Models Direct have always been great believers in an inclusive attitude to fashion and modelling, so we always watch the catwalks and campaigns with great interest when fashion week comes around and over the last few years we have been very happy to note a trend towards the use of more diverse models within the fashion sector.
London Fashion Week is not just about exciting new looks and cutting edge designs, it is also a reflection of the fashion world’s current views on diversity within the modelling industry. Models Direct has always been a great believer in an inclusive attitude to fashion and modelling, so we always watch the catwalks and campaigns with great interest when fashion week comes around and over the last few years we have been very happy to note a trend towards the use of more diverse models within the fashion sector.
When Models Direct favourite Jourdan Dunn first took to the catwalk at Prada’s Autumn/Winter 2008-2009 show in Milan she was the first black model to have been used by the label in 13 years, when Naomi Campbell had walked for the famous brand in 1997. Single mother Dunn is now a campaigner for more ethnic diversity on the catwalk and it seems that voices like hers are being heard, as modelling jobs continue to open up for a far more diverse selection of looks. This a situation that everyone in the Models Direct offices believe to be a huge move in the right direction.
When Models Direct checked out the Encyclopaedia Of Model Names & Origins (Released By Modellounge & GQ) we were delighted to see so much ethnic and racial diversity caught on camera in association with this year’s catwalk shows. Models from Brazil, Sudan, China, Holland, Australia and, it seems, almost every other country between, introduced themselves to viewers in this short film.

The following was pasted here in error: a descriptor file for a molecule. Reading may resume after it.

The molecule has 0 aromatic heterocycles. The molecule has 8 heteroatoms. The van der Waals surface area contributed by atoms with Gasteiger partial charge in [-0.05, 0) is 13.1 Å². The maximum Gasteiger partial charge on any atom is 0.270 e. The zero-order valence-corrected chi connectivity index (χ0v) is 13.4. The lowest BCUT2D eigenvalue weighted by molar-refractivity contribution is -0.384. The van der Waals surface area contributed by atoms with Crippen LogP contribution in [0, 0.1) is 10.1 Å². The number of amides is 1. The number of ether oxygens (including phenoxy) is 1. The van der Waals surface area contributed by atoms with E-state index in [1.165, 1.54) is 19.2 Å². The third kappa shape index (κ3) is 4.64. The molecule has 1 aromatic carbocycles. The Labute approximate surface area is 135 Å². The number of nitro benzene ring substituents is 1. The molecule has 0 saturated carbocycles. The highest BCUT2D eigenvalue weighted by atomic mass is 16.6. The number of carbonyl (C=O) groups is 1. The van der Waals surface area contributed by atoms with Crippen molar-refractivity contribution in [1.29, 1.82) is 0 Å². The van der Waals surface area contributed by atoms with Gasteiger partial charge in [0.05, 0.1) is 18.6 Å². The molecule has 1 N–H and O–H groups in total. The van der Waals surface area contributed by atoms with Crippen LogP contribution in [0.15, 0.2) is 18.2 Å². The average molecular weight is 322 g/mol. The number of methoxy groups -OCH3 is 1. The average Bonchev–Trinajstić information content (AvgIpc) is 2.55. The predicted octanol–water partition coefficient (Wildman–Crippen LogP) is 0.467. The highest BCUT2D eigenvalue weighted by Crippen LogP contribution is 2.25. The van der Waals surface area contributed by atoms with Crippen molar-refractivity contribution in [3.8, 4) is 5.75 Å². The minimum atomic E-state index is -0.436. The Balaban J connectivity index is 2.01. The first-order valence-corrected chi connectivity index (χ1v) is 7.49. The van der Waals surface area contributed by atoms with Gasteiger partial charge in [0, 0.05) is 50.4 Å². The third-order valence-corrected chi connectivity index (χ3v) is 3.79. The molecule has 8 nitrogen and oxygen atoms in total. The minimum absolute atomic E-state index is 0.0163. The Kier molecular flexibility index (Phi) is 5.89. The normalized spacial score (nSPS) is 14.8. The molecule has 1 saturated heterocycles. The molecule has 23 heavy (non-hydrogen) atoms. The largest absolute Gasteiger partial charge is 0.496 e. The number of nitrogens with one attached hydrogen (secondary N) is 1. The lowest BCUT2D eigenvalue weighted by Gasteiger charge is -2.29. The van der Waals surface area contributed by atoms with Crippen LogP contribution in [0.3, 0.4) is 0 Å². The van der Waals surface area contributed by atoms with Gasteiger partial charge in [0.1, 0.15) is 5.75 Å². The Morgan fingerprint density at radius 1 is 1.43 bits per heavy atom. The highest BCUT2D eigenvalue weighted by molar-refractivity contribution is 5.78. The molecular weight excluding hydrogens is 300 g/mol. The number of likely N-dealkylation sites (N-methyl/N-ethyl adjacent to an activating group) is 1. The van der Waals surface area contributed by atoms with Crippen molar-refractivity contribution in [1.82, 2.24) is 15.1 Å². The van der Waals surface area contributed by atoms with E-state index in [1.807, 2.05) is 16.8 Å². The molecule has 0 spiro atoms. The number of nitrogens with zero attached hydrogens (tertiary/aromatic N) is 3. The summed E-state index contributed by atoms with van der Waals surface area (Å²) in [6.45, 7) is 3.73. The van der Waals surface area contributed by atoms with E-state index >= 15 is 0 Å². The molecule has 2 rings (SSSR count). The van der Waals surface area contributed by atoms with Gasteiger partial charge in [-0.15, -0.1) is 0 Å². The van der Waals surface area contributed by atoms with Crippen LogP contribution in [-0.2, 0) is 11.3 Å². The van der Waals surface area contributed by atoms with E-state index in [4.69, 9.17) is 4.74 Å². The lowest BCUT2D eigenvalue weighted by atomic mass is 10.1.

Talented designer and top model Nana Afua Antwi was scouted to walk in last year’s London Fashion Week and this year she showcased her own ‘Adopted Culture’ designs at African Fashion Week London. When asked for her advice to aspiring models last month she told Pauline Long of The Afro News: “Whatever you do just be humble, stay positive and keep knocking until an opportunity opens; that’s my advice.”
The same appears to be true of plus size models. When discussing the reaction to an image of her which was featured in Glamour Magazine, vibrant plus size model Lizzie Miller told the guardian she felt “that the world is hungry to see pictures of normal women”. Work flooded in for Miller after her shoot was featured and she has not looked back.
So, if you have ambitions to become a model but feel that your look may not be classic enough for the kind of work you would love, think again, it may just be worth pursuing your dream!